What makes the whole affair more peculiar still is that the defendants did not even request the disclosure of the information they are accused of mishandling.

"Nowhere is it alleged that Dr. Rosen or Mr. Weissman stole, paid for or even solicited the information that they allegedly received," the defense noted in a January 19 motion to dismiss.

A theory of the law that would penalize such informal transactions between citizens and government officials is obviously susceptible to extreme abuse.

Well said.

More on Specialty Hospitals, Surgery Centers and General Hospitals

All these points are well taken. And for me, they highlight a few things:

First, any institution providing health care needs to be independently accredited and supervised by a third party, financially disinterested organization. Although I am woefully ignorant of details, I believe that happens.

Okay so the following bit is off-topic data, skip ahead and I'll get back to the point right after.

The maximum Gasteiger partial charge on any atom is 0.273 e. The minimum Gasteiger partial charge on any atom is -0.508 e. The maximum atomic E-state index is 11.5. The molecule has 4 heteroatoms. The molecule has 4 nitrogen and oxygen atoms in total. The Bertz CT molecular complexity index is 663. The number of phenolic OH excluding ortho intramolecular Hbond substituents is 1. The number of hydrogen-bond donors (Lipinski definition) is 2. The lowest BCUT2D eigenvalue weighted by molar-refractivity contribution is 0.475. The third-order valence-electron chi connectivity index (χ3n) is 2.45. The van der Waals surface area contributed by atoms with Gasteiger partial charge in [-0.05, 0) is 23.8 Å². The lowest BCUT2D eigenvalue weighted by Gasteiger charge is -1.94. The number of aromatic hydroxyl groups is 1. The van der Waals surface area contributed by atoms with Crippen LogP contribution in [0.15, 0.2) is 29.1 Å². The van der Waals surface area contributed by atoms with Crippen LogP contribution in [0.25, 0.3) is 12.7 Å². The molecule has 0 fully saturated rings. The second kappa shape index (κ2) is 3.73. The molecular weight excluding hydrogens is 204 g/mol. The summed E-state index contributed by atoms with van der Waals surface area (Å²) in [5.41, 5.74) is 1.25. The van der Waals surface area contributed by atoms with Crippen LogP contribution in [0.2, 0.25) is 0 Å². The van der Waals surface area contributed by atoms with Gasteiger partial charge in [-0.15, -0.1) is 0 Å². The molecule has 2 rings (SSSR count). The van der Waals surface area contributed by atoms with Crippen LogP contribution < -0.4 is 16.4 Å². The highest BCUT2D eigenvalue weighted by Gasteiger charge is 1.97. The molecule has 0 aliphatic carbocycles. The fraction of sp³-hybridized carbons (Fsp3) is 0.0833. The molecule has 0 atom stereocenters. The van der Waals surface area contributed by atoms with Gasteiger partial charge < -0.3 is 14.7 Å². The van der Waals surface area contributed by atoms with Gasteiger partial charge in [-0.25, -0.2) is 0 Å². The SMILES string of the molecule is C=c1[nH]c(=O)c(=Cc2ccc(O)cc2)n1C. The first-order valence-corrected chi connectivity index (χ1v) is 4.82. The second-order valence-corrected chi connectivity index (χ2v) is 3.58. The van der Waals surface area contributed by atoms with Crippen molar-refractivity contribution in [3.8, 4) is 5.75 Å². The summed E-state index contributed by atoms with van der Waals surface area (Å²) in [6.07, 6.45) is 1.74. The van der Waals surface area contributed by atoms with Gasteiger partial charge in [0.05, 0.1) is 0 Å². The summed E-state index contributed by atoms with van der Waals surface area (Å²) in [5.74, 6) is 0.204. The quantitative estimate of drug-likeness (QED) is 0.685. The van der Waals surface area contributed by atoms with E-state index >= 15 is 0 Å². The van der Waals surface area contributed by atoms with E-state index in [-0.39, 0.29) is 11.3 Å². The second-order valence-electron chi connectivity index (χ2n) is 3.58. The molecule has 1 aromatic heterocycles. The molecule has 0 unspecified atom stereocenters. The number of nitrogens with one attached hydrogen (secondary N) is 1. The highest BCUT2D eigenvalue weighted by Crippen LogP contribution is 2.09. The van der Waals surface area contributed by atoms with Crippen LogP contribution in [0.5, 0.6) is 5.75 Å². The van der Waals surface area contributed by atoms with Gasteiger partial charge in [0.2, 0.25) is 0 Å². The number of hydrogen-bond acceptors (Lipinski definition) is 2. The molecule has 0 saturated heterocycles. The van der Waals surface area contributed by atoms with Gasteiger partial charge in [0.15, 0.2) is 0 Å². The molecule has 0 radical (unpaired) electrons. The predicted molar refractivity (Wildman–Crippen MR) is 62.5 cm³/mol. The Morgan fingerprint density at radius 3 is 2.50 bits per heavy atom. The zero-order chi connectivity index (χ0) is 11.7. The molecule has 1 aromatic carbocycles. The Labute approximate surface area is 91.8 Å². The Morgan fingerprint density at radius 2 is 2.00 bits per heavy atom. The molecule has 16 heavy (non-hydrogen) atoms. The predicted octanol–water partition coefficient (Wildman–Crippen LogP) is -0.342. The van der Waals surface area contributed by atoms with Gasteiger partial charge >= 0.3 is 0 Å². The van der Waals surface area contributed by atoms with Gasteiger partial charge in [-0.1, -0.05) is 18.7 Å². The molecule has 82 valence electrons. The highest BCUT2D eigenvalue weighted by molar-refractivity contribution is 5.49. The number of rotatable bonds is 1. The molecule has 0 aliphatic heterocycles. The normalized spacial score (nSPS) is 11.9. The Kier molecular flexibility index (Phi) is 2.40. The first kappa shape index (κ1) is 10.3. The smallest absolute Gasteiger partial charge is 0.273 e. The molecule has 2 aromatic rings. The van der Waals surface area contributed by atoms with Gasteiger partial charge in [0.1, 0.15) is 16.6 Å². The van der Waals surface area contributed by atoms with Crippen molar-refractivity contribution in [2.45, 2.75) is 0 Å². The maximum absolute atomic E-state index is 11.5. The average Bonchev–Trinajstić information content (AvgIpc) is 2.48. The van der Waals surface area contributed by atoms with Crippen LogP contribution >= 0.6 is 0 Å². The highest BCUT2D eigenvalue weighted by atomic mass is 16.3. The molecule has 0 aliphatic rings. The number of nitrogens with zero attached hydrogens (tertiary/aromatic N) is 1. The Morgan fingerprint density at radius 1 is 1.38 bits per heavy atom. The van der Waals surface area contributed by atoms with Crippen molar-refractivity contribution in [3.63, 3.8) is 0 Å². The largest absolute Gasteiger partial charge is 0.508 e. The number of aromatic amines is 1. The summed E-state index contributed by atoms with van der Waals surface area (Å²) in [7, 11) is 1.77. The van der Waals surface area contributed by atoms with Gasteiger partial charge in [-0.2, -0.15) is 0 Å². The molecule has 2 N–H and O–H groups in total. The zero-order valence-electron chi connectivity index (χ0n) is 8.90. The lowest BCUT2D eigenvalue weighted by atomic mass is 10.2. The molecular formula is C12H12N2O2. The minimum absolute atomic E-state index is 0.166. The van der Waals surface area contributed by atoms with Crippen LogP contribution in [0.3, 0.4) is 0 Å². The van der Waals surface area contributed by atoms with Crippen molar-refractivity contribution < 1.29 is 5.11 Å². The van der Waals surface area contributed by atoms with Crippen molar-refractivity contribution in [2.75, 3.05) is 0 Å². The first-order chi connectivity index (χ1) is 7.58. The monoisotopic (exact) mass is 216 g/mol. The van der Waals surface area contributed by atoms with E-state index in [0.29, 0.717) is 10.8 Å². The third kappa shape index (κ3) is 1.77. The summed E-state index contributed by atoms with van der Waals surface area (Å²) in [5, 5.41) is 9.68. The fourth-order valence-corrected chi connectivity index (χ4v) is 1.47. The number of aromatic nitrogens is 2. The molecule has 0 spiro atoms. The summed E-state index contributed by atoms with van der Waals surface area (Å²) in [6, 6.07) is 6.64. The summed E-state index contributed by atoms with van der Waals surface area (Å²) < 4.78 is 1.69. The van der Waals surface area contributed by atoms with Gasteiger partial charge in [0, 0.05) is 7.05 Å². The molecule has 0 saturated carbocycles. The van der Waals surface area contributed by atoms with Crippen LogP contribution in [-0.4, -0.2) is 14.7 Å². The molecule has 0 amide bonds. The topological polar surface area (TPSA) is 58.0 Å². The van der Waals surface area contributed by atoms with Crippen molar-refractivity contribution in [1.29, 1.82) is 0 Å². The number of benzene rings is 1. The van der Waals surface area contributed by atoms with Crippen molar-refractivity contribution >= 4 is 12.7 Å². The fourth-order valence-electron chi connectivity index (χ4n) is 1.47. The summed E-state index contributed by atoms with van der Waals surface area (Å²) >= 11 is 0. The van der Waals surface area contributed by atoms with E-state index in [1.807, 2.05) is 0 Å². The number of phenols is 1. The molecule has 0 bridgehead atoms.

Second, it is a patient's responsibility to do their own research about these institutions (and their physician) prior to receiving (at least planned) care. While this is not possible for emergency rooms, it should be possible for just about any other time a patient seeks care. As in every time you go out to purchase something, caveat emptor.

Third, it would be nice if our media would highlight these ratings to try and ensure that the population in an area were aware of them without really trying. Since the media is privately owned, we really cannot call that a resposibility.

Perhaps this is an area of responsibility for our local government?